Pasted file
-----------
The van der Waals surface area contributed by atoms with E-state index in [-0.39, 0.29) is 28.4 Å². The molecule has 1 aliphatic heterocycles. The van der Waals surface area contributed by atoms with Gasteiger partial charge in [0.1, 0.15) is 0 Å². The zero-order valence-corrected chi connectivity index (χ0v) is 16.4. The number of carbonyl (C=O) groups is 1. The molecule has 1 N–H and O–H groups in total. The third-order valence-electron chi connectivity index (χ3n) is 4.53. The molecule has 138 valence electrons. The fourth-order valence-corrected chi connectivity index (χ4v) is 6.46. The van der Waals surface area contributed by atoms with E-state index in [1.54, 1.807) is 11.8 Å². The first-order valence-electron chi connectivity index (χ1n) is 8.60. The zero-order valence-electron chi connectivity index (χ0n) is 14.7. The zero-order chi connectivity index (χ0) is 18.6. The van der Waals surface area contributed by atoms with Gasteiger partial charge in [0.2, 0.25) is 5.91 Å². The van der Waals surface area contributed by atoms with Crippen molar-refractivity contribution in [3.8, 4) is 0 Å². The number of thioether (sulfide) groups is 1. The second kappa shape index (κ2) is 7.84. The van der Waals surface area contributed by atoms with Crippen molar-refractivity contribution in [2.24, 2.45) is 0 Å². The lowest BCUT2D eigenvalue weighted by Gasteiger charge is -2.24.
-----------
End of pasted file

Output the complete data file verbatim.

The van der Waals surface area contributed by atoms with E-state index in [-0.39, 0.29) is 28.4 Å². The molecule has 1 aliphatic heterocycles. The van der Waals surface area contributed by atoms with Gasteiger partial charge in [0.1, 0.15) is 0 Å². The zero-order valence-corrected chi connectivity index (χ0v) is 16.4. The number of carbonyl (C=O) groups is 1. The molecule has 1 N–H and O–H groups in total. The third-order valence-electron chi connectivity index (χ3n) is 4.53. The molecule has 138 valence electrons. The fourth-order valence-corrected chi connectivity index (χ4v) is 6.46. The van der Waals surface area contributed by atoms with E-state index in [1.54, 1.807) is 11.8 Å². The first-order valence-electron chi connectivity index (χ1n) is 8.60. The zero-order valence-electron chi connectivity index (χ0n) is 14.7. The zero-order chi connectivity index (χ0) is 18.6. The van der Waals surface area contributed by atoms with Gasteiger partial charge in [0.2, 0.25) is 5.91 Å². The van der Waals surface area contributed by atoms with Crippen molar-refractivity contribution in [3.8, 4) is 0 Å². The number of thioether (sulfide) groups is 1. The second kappa shape index (κ2) is 7.84. The van der Waals surface area contributed by atoms with Crippen molar-refractivity contribution in [2.24, 2.45) is 0 Å². The lowest BCUT2D eigenvalue weighted by Gasteiger charge is -2.24.